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    Locating the sympathetic insect: cultural entomology, Egyptianised gothic, and emotional affect in Richard Marsh's The Beetle

    Leaf, Janette Marie (2022) Locating the sympathetic insect: cultural entomology, Egyptianised gothic, and emotional affect in Richard Marsh's The Beetle. PhD thesis, Birkbeck, University of London.

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    Abstract

    Reactions to fictional insects affect actions towards insects in the real world. Reactions to real world insects inform interpretations of insects on the page. One feeds into the other. Authorial manipulation of insect imagery influences whether that process is beneficial or detrimental to the small creatures themselves and by extension to any persons they are called upon to represent. This thesis studies entomological rhetoric, acknowledging the negative and seeking the positive. It introduces insects as sentient creatures in a state of plight, assesses human responses to them, verbal and visual depictions of them, and dominant critical interpretations of them, and identifies an opportunity in late nineteenth-century fiction to expand scholarship by focusing on that location. Its key approach is cultural entomology, a praxis characterised by interdisciplinarity. Its methodology is to take a single text foregrounding an insect and examine it in several environments. The text is Richard Marsh’s 1897 The Beetle: A Mystery, written at the nexus of Beetlemania and Egyptomania. The novel’s eponymous, monstrous scarab functions as an ideological representation of a subdivision of the feminised Orient so that entomophobia becomes imbricated with xenophobia. This thesis draws in contemporaneous examples of Egyptian and entomological Gothic, art, material objects and museum culture, and explores direct evolution of The Beetle in its screen and stage adaptations and divergent afterlives in Franz Kafka’s The Metamorphosis and elsewhere. The purpose is to address the shifting impact on the perception of kinship and fellow feeling for the insect. Tracing a trajectory from natural history to horror to ecology, the rationale for ‘locating the sympathetic insect’ rests on the premise that experiencing sympathy is a prerequisite for the generation of a positive response to bugs translatable into globally and environmentally advantageous behaviour: an outcome potentially undermined by the Gothicised Beetle.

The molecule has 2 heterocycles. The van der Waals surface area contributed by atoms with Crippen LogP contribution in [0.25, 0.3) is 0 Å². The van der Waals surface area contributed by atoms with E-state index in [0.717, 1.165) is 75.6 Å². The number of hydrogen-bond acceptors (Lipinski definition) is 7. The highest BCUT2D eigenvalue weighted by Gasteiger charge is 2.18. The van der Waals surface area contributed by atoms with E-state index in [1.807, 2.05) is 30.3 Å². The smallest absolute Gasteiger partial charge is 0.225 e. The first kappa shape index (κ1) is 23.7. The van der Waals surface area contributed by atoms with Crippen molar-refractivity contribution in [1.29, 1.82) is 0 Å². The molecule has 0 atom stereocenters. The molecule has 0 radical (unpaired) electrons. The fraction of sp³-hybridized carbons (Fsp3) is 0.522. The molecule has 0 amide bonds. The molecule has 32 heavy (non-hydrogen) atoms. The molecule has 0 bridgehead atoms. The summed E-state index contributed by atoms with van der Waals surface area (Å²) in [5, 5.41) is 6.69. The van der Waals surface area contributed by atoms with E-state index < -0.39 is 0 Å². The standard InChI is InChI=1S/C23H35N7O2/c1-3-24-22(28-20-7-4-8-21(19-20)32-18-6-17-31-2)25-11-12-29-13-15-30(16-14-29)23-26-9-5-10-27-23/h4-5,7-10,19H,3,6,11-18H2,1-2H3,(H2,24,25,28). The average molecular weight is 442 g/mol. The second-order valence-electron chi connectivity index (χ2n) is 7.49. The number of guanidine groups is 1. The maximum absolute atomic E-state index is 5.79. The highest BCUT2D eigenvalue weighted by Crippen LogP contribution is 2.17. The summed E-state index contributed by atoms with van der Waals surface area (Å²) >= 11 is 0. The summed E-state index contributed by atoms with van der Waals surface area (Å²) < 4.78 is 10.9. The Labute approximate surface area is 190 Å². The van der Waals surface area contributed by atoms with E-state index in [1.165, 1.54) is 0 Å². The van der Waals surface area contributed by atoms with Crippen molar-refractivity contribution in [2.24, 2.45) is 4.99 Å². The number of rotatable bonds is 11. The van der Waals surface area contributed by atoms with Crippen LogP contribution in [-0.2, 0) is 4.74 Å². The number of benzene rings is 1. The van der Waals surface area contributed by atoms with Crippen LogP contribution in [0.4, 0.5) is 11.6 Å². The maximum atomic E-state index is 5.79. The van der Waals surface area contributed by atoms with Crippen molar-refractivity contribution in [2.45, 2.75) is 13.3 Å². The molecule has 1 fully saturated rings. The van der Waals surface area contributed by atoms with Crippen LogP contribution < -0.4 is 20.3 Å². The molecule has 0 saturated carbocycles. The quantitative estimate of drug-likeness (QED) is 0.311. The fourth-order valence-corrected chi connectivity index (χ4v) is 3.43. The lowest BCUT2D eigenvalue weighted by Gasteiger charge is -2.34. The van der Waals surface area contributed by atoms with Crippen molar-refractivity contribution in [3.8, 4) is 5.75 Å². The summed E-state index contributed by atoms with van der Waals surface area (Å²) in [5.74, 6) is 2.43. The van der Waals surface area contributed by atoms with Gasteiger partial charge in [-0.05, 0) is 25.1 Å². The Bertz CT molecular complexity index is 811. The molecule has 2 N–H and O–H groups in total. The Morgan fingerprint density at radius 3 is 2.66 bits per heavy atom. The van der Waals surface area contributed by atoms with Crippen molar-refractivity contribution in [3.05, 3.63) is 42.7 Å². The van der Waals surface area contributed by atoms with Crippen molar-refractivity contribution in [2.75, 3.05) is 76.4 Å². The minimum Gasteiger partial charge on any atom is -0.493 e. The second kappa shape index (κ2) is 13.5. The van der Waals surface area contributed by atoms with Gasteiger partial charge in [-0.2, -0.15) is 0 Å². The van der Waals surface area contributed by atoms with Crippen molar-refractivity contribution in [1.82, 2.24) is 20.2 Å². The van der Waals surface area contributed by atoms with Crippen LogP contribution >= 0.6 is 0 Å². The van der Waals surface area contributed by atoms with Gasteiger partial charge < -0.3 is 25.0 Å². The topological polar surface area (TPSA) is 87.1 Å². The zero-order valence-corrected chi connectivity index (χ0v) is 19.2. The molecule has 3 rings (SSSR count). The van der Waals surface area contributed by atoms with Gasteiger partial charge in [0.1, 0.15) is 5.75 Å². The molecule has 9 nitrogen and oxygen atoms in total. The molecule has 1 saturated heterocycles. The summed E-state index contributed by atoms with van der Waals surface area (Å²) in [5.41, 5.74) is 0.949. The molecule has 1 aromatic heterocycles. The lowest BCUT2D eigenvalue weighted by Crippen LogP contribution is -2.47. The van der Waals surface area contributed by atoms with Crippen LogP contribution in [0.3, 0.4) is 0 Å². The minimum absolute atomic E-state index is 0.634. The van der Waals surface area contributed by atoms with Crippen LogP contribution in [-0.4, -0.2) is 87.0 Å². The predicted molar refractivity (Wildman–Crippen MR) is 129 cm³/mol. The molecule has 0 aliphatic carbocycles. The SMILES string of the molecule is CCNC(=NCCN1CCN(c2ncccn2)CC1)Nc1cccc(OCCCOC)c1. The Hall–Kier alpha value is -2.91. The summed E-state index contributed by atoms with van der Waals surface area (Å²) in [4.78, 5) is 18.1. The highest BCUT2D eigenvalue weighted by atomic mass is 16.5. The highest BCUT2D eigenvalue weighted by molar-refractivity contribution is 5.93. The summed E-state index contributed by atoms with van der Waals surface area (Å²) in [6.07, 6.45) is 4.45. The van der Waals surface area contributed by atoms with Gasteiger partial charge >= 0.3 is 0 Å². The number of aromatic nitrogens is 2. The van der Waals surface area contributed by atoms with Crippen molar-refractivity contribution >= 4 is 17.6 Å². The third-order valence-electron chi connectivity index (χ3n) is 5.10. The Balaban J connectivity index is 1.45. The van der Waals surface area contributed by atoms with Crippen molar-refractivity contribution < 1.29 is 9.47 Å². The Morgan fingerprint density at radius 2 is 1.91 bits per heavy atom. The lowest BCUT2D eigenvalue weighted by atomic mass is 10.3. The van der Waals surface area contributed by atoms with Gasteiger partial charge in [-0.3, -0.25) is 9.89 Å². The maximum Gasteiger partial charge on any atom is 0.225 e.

Metadata

    Item Type: Thesis
    Copyright Holders: The copyright of this thesis rests with the author, who asserts his/her right to be known as such according to the Copyright Designs and Patents Act 1988. No dealing with the thesis contrary to the copyright or moral rights of the author is permitted.
    Depositing User: Acquisitions And Metadata
    Date Deposited: 27 Apr 2022 11:45
    Last Modified: 27 Apr 2022 11:45
    URI: https://eprints.bbk.ac.uk/id/eprint/48122

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